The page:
On Wednesday the Interstate Highway 35W bridge across the Mississippi River collapsed, dumping 88 cars and their occupants into the river. The accident, which occurred just 2 miles from my home in Minneapolis, was one of the greatest structural failures in U.S. history. Naturally, then, it has been the focus of national news media for several days now, and politicians have been rushing to the scene to exhibit their concern and promise to make more money available to rebuild the structure. Governor Pawlenty, who previously was against any increase in the gas tax, now said a tax hike may be needed. And the federal government has hurriedly promised to contribute $250 million.
The accident has spawned concern about the safety of other bridges throughout the U.S. The concern is well founded. Nearly 148,000 U.S. highway bridges—almost 1 in 4—were “structurally deficient” in 2005, according to the U.S. Department of Transportation. Minnesota was fifth best among the 50 states, with only 13 % deficient. Thirty-six states had a deficiency rate of 20 % or higher. Bridges have been systematically shortchanged nationwide for a long time. Inspectors had warned for nearly a decade that the I-35W bridge had “severe” and “extensive” corrosion of its beams and trusses, “widespread cracking” in spans, missing or broken bolts, and certain components of the superstructure were “beyond tolerable limits.”
The collapse Wednesday of a bridge deck nearly seven football fields long was not due to a shortage of funds; it was due to the mis-allocation of funds. The taxpayers have not been stingy. They accepted highway costs of $151 billion in 1991, $217 billion in 1997, and $286 billion in 2005. But those funds were increasingly allocated according to political advantage, not transportation needs. For example, the $286 billion appropriation included $233 million for an Alaskan bridge greater than San Francisco's Golden Gate Bridge. It will connect Ketchikan (population 8,000) with an island having a population of 50. Meanwhile, no funds were appropriated for the “structurally deficient” Interstate 35W bridge that carried 140,000 vehicles per day.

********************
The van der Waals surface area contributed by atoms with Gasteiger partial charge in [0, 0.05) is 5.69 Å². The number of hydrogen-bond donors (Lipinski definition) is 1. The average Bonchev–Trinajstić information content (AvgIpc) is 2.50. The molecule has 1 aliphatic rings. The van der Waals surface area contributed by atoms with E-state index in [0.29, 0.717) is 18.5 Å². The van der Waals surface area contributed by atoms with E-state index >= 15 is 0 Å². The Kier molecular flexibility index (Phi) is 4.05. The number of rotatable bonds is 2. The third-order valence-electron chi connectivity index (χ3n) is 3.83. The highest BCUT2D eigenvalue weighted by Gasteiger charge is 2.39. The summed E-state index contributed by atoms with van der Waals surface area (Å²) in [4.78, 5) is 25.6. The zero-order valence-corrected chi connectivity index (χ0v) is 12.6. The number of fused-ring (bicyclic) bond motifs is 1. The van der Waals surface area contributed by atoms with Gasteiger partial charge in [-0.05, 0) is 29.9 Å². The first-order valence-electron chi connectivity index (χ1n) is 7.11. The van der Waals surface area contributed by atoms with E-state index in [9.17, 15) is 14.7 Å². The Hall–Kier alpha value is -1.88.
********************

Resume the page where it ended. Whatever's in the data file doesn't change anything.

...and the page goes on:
The Alaskan bridge was earmarked as a special project, which meant the money could not be spent for any other purpose. In 1981 there were only 10 of these earmarks. In 2005 there were 6,371. Thus over the last quarter century, politicians have increasingly channeled funds to political purposes—which means projects most likely to benefit their reelection. Could you expect politicians to make decisions on a basis other than politics? Is it any wonder that the money is not well spent? Incidentally, Congressman Don Young of Alaska was chairman of the House Transportation Committee.